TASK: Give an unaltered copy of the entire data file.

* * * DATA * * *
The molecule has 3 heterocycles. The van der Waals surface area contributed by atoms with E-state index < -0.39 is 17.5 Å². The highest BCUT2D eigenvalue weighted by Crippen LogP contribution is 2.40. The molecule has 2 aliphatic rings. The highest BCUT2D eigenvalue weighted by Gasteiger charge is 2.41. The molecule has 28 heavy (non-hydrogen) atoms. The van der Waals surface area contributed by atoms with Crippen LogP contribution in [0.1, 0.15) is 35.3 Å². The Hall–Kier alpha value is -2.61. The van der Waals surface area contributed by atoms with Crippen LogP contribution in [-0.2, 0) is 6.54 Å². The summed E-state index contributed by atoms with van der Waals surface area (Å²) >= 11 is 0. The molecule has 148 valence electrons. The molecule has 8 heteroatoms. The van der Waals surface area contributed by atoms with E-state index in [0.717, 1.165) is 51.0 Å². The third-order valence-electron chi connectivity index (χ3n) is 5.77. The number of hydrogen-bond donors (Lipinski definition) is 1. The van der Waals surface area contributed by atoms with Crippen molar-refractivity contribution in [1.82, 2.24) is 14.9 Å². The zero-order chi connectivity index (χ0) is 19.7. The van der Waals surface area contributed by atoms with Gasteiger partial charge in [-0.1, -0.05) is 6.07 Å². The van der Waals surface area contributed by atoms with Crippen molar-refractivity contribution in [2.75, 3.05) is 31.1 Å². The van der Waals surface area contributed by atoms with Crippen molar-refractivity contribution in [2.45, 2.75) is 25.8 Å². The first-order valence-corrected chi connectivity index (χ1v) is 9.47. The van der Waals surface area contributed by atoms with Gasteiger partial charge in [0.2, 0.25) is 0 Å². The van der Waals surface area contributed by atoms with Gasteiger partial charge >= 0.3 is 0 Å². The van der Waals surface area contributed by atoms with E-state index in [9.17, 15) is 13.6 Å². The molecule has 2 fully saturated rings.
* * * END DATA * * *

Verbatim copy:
The molecule has 3 heterocycles. The van der Waals surface area contributed by atoms with E-state index < -0.39 is 17.5 Å². The highest BCUT2D eigenvalue weighted by Crippen LogP contribution is 2.40. The molecule has 2 aliphatic rings. The highest BCUT2D eigenvalue weighted by Gasteiger charge is 2.41. The molecule has 28 heavy (non-hydrogen) atoms. The van der Waals surface area contributed by atoms with Crippen LogP contribution in [0.1, 0.15) is 35.3 Å². The Hall–Kier alpha value is -2.61. The van der Waals surface area contributed by atoms with Crippen LogP contribution in [-0.2, 0) is 6.54 Å². The summed E-state index contributed by atoms with van der Waals surface area (Å²) >= 11 is 0. The molecule has 148 valence electrons. The molecule has 8 heteroatoms. The van der Waals surface area contributed by atoms with E-state index in [0.717, 1.165) is 51.0 Å². The third-order valence-electron chi connectivity index (χ3n) is 5.77. The number of hydrogen-bond donors (Lipinski definition) is 1. The van der Waals surface area contributed by atoms with Crippen molar-refractivity contribution in [1.82, 2.24) is 14.9 Å². The zero-order chi connectivity index (χ0) is 19.7. The van der Waals surface area contributed by atoms with Gasteiger partial charge in [-0.1, -0.05) is 6.07 Å². The van der Waals surface area contributed by atoms with Crippen molar-refractivity contribution in [2.75, 3.05) is 31.1 Å². The van der Waals surface area contributed by atoms with Crippen molar-refractivity contribution in [2.45, 2.75) is 25.8 Å². The first-order valence-corrected chi connectivity index (χ1v) is 9.47. The van der Waals surface area contributed by atoms with Gasteiger partial charge in [0.2, 0.25) is 0 Å². The van der Waals surface area contributed by atoms with Gasteiger partial charge >= 0.3 is 0 Å². The van der Waals surface area contributed by atoms with E-state index in [9.17, 15) is 13.6 Å². The molecule has 2 fully saturated rings.